Bombing of Barcelona

The Bombing of Barcelona was a series of Nationalist airstrikes which took place from 16 to 18 March 1938, during the Spanish Civil War. Up to 1,300 people were killed and at least 2,000 wounded.[1]

Bombing of Barcelona
Part of the Spanish Civil War
Barcelona bombing (1938)

Bombing in Barcelona, 1938.
DateMarch 16–19, 1938
Result Barcelona severely damaged
 Spanish Republic  Nationalist Spain
Kingdom of Italy Aviazione Legionaria
Commanders and leaders
Second Spanish Republic Andrés García Calle Unknown
Anti-aircraft artillery He-51 fighters
Sa-79 and Sa-81 Italian bombers
Casualties and losses
1,000–1,300 civilians dead None


On March 1938, the Nationalists started an offensive in Aragon, after the Battle of Teruel, and Germany occupied Austria. On 15 March, the French government, led by Léon Blum, decided to reopen the Spanish frontier[1] and Russian supplies began to pass to Barcelona.[2] Then, Mussolini decided to carry out massive air bombings against Barcelona in order to "weaken the morale of the Reds".[3] Mussolini thought, like the Italian general Giulio Douhet, that aircraft could win a war with terror.[1]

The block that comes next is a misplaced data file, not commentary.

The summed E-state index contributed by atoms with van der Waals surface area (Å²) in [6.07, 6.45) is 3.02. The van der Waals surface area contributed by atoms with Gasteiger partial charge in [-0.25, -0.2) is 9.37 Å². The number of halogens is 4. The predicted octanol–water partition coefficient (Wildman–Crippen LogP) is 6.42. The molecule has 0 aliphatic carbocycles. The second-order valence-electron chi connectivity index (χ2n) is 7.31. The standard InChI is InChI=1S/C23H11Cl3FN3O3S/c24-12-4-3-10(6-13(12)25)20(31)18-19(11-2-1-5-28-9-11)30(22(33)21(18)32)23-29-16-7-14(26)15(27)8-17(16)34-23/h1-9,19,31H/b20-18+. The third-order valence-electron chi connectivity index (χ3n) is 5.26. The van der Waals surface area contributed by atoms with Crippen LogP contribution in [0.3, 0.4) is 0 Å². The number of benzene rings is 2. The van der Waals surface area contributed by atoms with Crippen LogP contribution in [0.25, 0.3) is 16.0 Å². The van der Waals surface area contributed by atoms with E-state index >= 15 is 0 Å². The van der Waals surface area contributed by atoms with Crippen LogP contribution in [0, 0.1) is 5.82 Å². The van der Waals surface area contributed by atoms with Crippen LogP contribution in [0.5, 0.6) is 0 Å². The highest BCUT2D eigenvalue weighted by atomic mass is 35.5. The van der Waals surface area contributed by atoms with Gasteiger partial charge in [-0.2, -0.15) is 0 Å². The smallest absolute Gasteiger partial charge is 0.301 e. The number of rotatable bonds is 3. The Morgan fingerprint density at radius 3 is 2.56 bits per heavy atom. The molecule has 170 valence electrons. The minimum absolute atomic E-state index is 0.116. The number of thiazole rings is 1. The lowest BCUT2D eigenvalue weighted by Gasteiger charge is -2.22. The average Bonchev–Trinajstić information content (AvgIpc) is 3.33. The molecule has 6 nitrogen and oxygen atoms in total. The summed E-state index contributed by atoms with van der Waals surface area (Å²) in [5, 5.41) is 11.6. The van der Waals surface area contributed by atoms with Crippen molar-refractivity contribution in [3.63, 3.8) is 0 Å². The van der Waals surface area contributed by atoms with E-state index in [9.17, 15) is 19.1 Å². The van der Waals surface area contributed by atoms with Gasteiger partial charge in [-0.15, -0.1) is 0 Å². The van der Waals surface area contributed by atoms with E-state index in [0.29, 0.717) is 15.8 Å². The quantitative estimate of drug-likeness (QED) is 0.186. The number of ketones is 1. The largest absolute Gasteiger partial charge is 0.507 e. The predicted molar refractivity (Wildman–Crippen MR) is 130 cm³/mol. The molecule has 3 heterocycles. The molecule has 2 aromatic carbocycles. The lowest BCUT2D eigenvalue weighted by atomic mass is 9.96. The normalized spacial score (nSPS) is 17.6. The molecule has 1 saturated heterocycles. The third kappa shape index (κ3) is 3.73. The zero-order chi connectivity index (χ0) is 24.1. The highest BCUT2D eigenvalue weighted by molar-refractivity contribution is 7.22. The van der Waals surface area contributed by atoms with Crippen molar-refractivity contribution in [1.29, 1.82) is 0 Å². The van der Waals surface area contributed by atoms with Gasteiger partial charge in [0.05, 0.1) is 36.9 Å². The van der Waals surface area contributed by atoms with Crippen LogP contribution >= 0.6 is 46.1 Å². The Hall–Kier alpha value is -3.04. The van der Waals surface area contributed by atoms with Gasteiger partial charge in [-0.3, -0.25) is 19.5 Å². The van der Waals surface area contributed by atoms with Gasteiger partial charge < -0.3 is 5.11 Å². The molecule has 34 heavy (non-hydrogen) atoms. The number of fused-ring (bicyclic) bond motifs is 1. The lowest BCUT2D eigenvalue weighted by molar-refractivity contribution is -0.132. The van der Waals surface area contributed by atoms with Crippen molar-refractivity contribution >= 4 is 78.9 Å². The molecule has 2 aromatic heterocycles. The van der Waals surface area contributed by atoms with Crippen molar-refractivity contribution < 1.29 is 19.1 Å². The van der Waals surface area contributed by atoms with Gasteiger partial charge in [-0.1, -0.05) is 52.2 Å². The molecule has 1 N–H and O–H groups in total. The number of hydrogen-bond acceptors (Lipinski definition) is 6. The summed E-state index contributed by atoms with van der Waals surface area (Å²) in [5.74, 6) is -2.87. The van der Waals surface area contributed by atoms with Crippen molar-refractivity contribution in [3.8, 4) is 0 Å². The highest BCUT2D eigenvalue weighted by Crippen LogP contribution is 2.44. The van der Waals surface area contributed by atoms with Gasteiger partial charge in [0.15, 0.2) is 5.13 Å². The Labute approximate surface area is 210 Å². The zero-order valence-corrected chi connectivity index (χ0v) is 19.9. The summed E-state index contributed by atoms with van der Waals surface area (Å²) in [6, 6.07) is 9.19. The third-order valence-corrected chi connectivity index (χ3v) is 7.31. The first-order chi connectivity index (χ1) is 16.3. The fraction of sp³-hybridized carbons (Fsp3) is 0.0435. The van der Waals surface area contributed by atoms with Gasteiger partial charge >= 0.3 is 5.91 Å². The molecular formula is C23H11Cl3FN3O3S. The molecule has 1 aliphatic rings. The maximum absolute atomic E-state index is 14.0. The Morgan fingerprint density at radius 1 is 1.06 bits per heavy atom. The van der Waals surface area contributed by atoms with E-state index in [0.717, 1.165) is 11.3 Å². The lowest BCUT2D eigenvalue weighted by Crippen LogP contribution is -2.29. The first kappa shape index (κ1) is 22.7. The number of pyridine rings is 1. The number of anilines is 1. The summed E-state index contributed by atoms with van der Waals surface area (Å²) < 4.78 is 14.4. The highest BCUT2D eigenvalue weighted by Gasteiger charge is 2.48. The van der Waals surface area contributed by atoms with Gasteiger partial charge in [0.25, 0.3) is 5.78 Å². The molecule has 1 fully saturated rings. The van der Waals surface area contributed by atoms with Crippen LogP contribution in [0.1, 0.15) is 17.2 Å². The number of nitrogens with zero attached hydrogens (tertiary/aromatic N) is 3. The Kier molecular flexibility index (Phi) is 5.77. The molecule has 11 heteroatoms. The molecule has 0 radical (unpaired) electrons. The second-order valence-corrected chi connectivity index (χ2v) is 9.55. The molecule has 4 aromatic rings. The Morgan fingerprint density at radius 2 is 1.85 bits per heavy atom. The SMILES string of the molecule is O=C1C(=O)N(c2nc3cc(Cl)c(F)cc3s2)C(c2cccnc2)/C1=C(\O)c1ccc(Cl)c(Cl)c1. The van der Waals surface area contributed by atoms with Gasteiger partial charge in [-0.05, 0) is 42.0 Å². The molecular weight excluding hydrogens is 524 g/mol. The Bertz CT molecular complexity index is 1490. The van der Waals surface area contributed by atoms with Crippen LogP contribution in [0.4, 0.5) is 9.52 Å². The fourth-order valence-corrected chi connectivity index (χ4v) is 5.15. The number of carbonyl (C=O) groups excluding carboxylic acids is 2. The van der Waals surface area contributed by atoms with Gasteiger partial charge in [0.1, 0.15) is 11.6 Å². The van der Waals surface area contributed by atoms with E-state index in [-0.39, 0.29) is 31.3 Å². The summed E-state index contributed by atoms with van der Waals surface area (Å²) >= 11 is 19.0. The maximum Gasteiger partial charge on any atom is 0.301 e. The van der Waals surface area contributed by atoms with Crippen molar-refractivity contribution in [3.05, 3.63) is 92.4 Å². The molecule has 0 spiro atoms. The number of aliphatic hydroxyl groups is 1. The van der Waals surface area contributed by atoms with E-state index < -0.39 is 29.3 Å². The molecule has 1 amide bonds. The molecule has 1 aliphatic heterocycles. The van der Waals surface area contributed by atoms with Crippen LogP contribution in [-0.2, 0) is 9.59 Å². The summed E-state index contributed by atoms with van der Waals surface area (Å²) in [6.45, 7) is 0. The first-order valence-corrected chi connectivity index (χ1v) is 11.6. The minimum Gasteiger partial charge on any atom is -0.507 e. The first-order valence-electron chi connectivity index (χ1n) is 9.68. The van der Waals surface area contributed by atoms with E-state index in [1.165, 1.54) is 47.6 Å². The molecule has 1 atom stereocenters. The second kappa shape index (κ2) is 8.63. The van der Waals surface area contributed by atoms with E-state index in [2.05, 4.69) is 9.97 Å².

The bombing

Between 16 and 18 March 1938, Barcelona was bombed by bombers of the Italian Aviazione Legionaria, the branch of the Italian Air Force fighting in the Spanish Civil War[4] These bombers flew from Mallorca with Spanish markings.[5] The first raid came at 22:00 of 16 March by German Heinkel He 51s. After that, there were 17 air raids by the Italian Savoia-Marchetti SM.79 and Savoia-Marchetti SM.81 bombers at three hour intervals until 15:00 of 18 March. Barcelona had little anti-aircraft artillery and no fighter cover. The Spanish Republican Air Force (FARE) didn't send fighters to Barcelona until the morning of 17 March.[3]